Dan Cheever fondly remembers spending summers at his grandparents’ house on Great Neck in Wareham, exploring the forest and swimming in the ocean. “This is where I spent the summers as a child, and it was the same for my grandfather, my father, and my own children.” As an adult, he moved around the country quite a bit. But when he longed for home, he thought back to summers at Great Neck. After decades of being far from Wareham, he and his wife, Sue, moved back to Great Neck to live on the land that has been in his family for generations.
Sacred Hearts Healing Center, a religious retreat center on Great Neck, owns 110 acres adjacent to land owned by Mass Audubon on one side and the Cheever family on the other. The Healing Center, which uses their land as a place for people to connect with nature physically and spiritually, began talking with Mass Audubon to explore conservation options in 2006.
When a developer unexpectedly appeared with an offer to buy a portion of the Sacred Hearts land at a price that could likely never be matched by conservation interests, the urgency of the conservation initiative was jolted to a new level. While Sacred Hearts had a true interest in permanently protecting their beautiful property, the value of their land–and the very real opportunities before them–could no longer be ignored.
The Great Neck Conservation Partnership–comprised of Mass Audubon, the Wareham Land Trust, The State Department of Conservation and Recreation, and the Town of Wareham–was formed and a conservation proposal to Sacred Hearts was laid on the table. The price offered was considerable, but fell far short of the developer’s offer. The reality became quite clear: the developer would prevail unless significant additional funds could be directed to the conservation effort.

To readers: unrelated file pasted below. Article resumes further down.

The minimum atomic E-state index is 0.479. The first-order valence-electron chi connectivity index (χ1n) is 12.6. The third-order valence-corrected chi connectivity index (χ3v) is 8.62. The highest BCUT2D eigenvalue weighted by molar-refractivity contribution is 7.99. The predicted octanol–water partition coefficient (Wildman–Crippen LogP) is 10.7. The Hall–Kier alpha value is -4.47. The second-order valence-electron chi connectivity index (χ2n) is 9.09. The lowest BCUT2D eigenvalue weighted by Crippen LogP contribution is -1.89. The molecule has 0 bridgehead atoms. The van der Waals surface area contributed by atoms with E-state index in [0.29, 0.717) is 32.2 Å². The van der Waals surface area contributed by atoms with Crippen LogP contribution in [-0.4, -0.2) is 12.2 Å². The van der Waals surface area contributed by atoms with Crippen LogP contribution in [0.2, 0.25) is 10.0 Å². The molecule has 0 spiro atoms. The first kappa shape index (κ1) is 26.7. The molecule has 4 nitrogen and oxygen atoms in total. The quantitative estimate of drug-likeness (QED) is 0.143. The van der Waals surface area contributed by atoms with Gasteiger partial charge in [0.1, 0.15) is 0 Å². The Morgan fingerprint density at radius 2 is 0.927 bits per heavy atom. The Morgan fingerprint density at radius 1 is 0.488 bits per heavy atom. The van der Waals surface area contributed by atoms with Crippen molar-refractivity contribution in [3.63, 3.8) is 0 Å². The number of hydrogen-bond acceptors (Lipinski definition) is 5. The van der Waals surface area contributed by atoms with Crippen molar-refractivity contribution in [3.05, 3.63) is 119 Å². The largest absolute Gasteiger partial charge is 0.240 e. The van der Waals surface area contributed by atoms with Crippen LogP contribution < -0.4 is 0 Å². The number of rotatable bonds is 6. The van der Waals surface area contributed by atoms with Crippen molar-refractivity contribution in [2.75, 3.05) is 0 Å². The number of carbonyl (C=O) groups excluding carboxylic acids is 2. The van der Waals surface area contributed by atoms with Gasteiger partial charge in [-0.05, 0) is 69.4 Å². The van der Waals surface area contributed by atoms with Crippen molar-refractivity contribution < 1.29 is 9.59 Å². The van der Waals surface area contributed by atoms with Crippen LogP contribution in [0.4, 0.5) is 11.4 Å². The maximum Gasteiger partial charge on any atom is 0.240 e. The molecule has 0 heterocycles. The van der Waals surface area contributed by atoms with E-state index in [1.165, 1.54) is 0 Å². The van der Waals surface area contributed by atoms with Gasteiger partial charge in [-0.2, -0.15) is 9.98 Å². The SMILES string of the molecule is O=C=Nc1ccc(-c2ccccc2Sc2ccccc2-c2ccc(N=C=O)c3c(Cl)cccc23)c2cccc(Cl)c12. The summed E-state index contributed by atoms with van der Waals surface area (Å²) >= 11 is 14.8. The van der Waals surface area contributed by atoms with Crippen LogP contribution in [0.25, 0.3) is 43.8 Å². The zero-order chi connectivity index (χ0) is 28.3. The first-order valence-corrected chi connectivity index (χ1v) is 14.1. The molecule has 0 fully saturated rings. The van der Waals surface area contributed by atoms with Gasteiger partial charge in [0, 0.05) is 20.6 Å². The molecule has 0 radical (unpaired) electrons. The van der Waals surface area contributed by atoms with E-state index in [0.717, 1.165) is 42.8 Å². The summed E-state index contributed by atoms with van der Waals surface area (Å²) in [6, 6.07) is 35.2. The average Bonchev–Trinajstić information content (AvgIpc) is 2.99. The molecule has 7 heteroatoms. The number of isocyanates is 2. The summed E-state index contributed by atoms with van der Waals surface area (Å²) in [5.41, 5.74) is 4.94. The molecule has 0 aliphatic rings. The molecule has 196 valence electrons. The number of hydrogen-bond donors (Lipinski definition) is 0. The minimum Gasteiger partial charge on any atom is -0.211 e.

In walks Dan Cheever
The need for prompt and aggressive private fundraising was discussed by Bob Wilber, Mass Audubon’s Director of Land Protection, and Dan Cheever, Great Neck resident and Sacred Hearts’ neighbor. The two also discussed the possibility of Dan and his neighbors donating CRs on their land if the Sacred Hearts property was protected–both to encourage that outcome, and to enhance the odds of obtaining a large federal grant from the National Oceanic and Atmospheric Association (NOAA).
Ten days after Bob and Dan spoke, Dan called Bob to relay the amazing news: he had successfully led the charge with his neighbors to raise more than $1.5 million, as well as securing pledges to conserve their own lands as part of a broader, more compelling conservation outcome.
The grant proposal submitted to NOAA was ranked the number one new project in the U.S., and those funds, combined with Dan’s fundraising, were sufficient to finally protect the beautiful and diverse Sacred Hearts land.
Obsessive, compulsive, and very focused
When I asked Dan what enabled him to play such an active role in leading his neighbors, he stifled a laugh before saying: “some would say I’m obsessive, compulsive, and control-driven. I’d prefer to say that I’m very, very focused. I look at a complicated problem and I see where we need to be in a year from now. Then I work toward that.” Dan Cheever’s focus, energy, and wonderfully positive attitude made a difference, and thanks to his help the conservation of nearly 300 acres fronting on Buzzards Bay is becoming a reality.
Culminating several years of effort, on November 21st, 2010, Dan Cheever stood beside representatives of the organizations of the Great Neck Conservation Partnership at the ribbon cutting for Mass Audubon’s 50th wildlife sanctuary prepared for public visitation–the Great Neck Wildlife Sanctuary, a landscape cherished by the Cheever family since 1870.